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Anaphylaxis (anna-fih-LACK-sis) is a sudden, severe allergic reaction. It must be treated right away because it can cause death.


A recent journal article presented some issues related to emergency anaphylaxis care.


Diagnosis can be difficult


There are guidelines for diagnosing anaphylaxis. Symptoms of anaphylaxis usually involve more than one part of the body such as the skin, mouth, eyes, lungs, heart, gut, and brain. Some symptoms include:

  • Skin rashes, itching, hives
  • Swelling of the lips, tongue or throat
  • Shortness of breath, trouble breathing, wheezing (whistling sound during breathing)
  • Dizziness and/or fainting
  • Stomach pain, vomiting or diarrhea
  • Feeling like something awful is about to happen

However, sometimes it can be hard to tell if a reaction is anaphylaxis or not. This can leave parents unsure of what to do.


“The journal article points out that this is not always an easy diagnosis to make,” says emergency room physician and food allergy dad Dr. Nicholas Tsarouhas. “In fact, it’s often tough for physicians to tell if a reaction is anaphylaxis. And even more so for parents!”


If in doubt, take action


The best treatment for anaphylaxis is epinephrine. If you have severe food allergies then you should have prescriptions for epinephrine auto-injectors. The two most well-known brands are EpiPen™ and Auvi-Q™. Always keep this medication handy.


“Don’t be afraid to use the epinephrine auto-injector,” says Dr. Terri Brown-Whitehorn, a board-certified allergist at The Children’s Hospital of Philadelphia (CHOP). “We know that it works and is safe. Parents and emergency personnel should not hesitate to use this medication. If the child needs it, they should use it.”


“In fact,” Dr. Tsarouhas adds, “one of the key findings from this article is that it’s better to use the epinephrine early. If your child is having a severe reaction, use it. If the symptoms came on suddenly or are getting worse, use it. If you think it might be anaphylaxis, take action. Use the epinephrine. Then call 911 and get the child to the emergency room.”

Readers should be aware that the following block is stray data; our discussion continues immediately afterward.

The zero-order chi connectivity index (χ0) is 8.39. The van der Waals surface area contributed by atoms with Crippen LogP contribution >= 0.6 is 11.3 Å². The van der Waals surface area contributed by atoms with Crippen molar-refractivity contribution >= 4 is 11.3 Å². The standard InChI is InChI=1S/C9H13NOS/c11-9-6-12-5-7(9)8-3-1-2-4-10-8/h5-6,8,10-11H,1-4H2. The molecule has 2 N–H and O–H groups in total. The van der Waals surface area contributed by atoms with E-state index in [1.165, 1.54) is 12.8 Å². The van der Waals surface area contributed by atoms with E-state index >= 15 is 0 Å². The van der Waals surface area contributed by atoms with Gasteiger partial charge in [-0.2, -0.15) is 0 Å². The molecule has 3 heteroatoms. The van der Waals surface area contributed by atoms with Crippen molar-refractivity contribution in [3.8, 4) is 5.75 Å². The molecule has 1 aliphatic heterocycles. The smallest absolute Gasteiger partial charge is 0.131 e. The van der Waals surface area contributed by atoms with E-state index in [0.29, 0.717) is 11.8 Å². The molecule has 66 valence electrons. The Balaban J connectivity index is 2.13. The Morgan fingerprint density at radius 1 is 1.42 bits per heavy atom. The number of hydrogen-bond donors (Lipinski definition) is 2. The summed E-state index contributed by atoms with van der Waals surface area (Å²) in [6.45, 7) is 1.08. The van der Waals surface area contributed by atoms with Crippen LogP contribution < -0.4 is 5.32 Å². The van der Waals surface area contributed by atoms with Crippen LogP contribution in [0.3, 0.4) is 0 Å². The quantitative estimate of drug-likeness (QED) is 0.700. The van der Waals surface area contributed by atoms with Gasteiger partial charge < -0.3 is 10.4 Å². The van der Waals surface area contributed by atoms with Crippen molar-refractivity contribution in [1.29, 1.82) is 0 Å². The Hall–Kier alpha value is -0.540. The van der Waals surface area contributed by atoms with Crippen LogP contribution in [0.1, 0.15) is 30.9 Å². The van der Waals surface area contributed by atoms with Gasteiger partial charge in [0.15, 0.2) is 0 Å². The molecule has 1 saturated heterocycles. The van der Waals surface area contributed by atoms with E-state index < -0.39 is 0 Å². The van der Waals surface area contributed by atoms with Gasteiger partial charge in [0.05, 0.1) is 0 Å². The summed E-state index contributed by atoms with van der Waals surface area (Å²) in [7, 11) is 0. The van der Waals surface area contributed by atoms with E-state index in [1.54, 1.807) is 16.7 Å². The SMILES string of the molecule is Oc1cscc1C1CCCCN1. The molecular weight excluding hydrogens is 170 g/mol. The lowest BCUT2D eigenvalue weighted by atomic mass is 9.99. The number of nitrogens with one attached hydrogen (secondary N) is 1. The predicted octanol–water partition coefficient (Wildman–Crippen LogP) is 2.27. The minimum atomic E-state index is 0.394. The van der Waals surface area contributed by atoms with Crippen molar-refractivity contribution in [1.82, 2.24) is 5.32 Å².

“Do not use antihistamines, steroids or bronchodilators (i.e., albuterol inhaler) as the first treatment for a severe reaction,” says Dr. Brown-Whitehorn, a member of the Asthma and Allergy Foundation of America’s Medical Scientific Council. “Always use epinephrine first.”


Before you leave the emergency room


After you use the epinephrine you must go to the emergency room. But then what? The article also talks about what should happen next.


Before you leave the emergency room you should:

  • Get new epinephrine auto-injectors or a prescription to fill on your way home.
  • Get a referral to a local allergist for a follow-up appointment.

After that you should:

  • Always keep two epinephrine auto-injectors with your child or a responsible adult caregiver.
  • Try your best to avoid the food(s) of concern.


“Understand that there is a grey area when it comes to diagnosing anaphylaxis,” adds Dr. Tsarouhas, also at CHOP. “But if a child or adult is having a severe reaction, don’t wait to take action. Go ahead and use the epinephrine right away.”



Fineman S.M., Bowman S.H., Campbell R.L. (2015). Addressing barriers to emergency anaphylaxis care: from emergency medical services to emergency department to outpatient follow-up. Annals of Allergy, Asthma & Immunology.


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Kids With Food Allergies
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